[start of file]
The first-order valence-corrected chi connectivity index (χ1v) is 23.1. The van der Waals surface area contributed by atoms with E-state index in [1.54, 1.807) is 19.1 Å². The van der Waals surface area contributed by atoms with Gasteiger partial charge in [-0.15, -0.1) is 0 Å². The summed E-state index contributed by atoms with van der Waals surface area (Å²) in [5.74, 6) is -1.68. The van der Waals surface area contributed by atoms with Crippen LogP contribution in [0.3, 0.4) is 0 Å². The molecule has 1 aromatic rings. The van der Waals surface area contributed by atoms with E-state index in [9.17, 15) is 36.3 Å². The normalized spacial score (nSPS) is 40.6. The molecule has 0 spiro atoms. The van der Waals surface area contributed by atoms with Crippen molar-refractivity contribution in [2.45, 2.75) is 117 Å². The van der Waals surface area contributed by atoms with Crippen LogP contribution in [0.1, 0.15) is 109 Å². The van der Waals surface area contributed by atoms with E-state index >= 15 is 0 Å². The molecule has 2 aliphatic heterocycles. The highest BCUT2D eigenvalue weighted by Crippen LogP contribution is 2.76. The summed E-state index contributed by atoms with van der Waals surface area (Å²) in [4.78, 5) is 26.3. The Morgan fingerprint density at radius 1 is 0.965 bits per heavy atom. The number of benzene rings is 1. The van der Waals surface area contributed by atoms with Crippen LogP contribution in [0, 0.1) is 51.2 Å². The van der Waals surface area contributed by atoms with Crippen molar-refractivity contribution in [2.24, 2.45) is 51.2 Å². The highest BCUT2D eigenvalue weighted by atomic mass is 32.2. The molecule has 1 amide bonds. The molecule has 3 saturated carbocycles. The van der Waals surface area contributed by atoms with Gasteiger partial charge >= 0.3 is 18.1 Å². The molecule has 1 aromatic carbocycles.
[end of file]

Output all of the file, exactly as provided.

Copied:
The first-order valence-corrected chi connectivity index (χ1v) is 23.1. The van der Waals surface area contributed by atoms with E-state index in [1.54, 1.807) is 19.1 Å². The van der Waals surface area contributed by atoms with Gasteiger partial charge in [-0.15, -0.1) is 0 Å². The summed E-state index contributed by atoms with van der Waals surface area (Å²) in [5.74, 6) is -1.68. The van der Waals surface area contributed by atoms with Crippen LogP contribution in [0.3, 0.4) is 0 Å². The molecule has 1 aromatic rings. The van der Waals surface area contributed by atoms with E-state index in [9.17, 15) is 36.3 Å². The normalized spacial score (nSPS) is 40.6. The molecule has 0 spiro atoms. The van der Waals surface area contributed by atoms with Crippen molar-refractivity contribution in [2.45, 2.75) is 117 Å². The van der Waals surface area contributed by atoms with Crippen LogP contribution in [0.1, 0.15) is 109 Å². The van der Waals surface area contributed by atoms with E-state index >= 15 is 0 Å². The molecule has 2 aliphatic heterocycles. The highest BCUT2D eigenvalue weighted by Crippen LogP contribution is 2.76. The summed E-state index contributed by atoms with van der Waals surface area (Å²) in [4.78, 5) is 26.3. The Morgan fingerprint density at radius 1 is 0.965 bits per heavy atom. The number of benzene rings is 1. The van der Waals surface area contributed by atoms with Crippen LogP contribution in [0, 0.1) is 51.2 Å². The van der Waals surface area contributed by atoms with Crippen molar-refractivity contribution in [2.24, 2.45) is 51.2 Å². The highest BCUT2D eigenvalue weighted by atomic mass is 32.2. The molecule has 1 amide bonds. The molecule has 3 saturated carbocycles. The van der Waals surface area contributed by atoms with Gasteiger partial charge >= 0.3 is 18.1 Å². The molecule has 1 aromatic carbocycles.